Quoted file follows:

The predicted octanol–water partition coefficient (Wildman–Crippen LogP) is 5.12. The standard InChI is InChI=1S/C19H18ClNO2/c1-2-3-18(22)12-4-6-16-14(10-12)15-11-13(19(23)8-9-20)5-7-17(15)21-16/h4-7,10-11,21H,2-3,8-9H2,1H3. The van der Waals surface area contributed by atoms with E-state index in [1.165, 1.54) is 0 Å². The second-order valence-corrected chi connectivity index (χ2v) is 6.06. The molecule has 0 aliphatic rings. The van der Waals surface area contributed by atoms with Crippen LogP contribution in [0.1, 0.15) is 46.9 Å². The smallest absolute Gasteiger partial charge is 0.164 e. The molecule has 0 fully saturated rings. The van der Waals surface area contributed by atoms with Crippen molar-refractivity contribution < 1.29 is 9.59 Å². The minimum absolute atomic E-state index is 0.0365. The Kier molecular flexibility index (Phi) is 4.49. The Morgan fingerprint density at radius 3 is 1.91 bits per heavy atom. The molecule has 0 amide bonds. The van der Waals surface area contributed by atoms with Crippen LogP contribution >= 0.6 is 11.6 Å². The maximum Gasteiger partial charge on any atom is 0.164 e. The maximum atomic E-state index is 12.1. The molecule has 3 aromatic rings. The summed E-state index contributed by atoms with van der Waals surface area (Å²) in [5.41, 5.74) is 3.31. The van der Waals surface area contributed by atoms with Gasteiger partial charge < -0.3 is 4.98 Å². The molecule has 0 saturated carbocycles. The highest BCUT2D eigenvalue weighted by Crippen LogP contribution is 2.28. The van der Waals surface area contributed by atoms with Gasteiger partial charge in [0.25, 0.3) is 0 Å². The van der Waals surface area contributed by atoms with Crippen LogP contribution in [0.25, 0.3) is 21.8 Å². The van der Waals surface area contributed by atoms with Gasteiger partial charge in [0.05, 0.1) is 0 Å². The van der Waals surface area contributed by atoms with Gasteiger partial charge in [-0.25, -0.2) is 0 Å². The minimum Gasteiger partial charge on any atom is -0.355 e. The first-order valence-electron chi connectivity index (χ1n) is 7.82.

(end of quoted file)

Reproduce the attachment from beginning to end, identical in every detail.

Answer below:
The predicted octanol–water partition coefficient (Wildman–Crippen LogP) is 5.12. The standard InChI is InChI=1S/C19H18ClNO2/c1-2-3-18(22)12-4-6-16-14(10-12)15-11-13(19(23)8-9-20)5-7-17(15)21-16/h4-7,10-11,21H,2-3,8-9H2,1H3. The van der Waals surface area contributed by atoms with E-state index in [1.165, 1.54) is 0 Å². The second-order valence-corrected chi connectivity index (χ2v) is 6.06. The molecule has 0 aliphatic rings. The van der Waals surface area contributed by atoms with Crippen LogP contribution in [0.1, 0.15) is 46.9 Å². The smallest absolute Gasteiger partial charge is 0.164 e. The molecule has 0 fully saturated rings. The van der Waals surface area contributed by atoms with Crippen molar-refractivity contribution < 1.29 is 9.59 Å². The minimum absolute atomic E-state index is 0.0365. The Kier molecular flexibility index (Phi) is 4.49. The Morgan fingerprint density at radius 3 is 1.91 bits per heavy atom. The molecule has 0 amide bonds. The van der Waals surface area contributed by atoms with Crippen LogP contribution >= 0.6 is 11.6 Å². The maximum Gasteiger partial charge on any atom is 0.164 e. The maximum atomic E-state index is 12.1. The molecule has 3 aromatic rings. The summed E-state index contributed by atoms with van der Waals surface area (Å²) in [5.41, 5.74) is 3.31. The van der Waals surface area contributed by atoms with Gasteiger partial charge < -0.3 is 4.98 Å². The molecule has 0 saturated carbocycles. The highest BCUT2D eigenvalue weighted by Crippen LogP contribution is 2.28. The van der Waals surface area contributed by atoms with Gasteiger partial charge in [0.25, 0.3) is 0 Å². The van der Waals surface area contributed by atoms with Crippen LogP contribution in [0.25, 0.3) is 21.8 Å². The van der Waals surface area contributed by atoms with Gasteiger partial charge in [0.05, 0.1) is 0 Å². The van der Waals surface area contributed by atoms with Gasteiger partial charge in [-0.25, -0.2) is 0 Å². The minimum Gasteiger partial charge on any atom is -0.355 e. The first-order valence-electron chi connectivity index (χ1n) is 7.82.